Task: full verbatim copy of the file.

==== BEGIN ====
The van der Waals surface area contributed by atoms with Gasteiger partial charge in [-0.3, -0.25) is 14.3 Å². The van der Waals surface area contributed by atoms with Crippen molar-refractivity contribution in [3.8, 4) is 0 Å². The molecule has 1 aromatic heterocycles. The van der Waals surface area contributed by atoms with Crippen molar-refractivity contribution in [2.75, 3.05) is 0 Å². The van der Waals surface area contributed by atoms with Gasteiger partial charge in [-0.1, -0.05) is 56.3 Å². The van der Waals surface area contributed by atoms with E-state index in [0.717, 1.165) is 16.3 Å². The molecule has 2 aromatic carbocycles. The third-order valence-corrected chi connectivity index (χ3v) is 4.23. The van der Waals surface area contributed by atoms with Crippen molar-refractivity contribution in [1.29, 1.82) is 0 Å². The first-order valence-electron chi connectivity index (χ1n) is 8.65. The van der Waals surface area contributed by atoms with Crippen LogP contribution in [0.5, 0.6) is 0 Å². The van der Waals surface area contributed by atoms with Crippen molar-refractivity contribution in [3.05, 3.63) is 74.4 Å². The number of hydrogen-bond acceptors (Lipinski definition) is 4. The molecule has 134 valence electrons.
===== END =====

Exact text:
The van der Waals surface area contributed by atoms with Gasteiger partial charge in [-0.3, -0.25) is 14.3 Å². The van der Waals surface area contributed by atoms with Crippen molar-refractivity contribution in [3.8, 4) is 0 Å². The molecule has 1 aromatic heterocycles. The van der Waals surface area contributed by atoms with Crippen molar-refractivity contribution in [2.75, 3.05) is 0 Å². The van der Waals surface area contributed by atoms with Gasteiger partial charge in [-0.1, -0.05) is 56.3 Å². The van der Waals surface area contributed by atoms with E-state index in [0.717, 1.165) is 16.3 Å². The molecule has 2 aromatic carbocycles. The third-order valence-corrected chi connectivity index (χ3v) is 4.23. The van der Waals surface area contributed by atoms with Crippen molar-refractivity contribution in [1.29, 1.82) is 0 Å². The first-order valence-electron chi connectivity index (χ1n) is 8.65. The van der Waals surface area contributed by atoms with Crippen LogP contribution in [0.5, 0.6) is 0 Å². The van der Waals surface area contributed by atoms with Crippen molar-refractivity contribution in [3.05, 3.63) is 74.4 Å². The number of hydrogen-bond acceptors (Lipinski definition) is 4. The molecule has 134 valence electrons.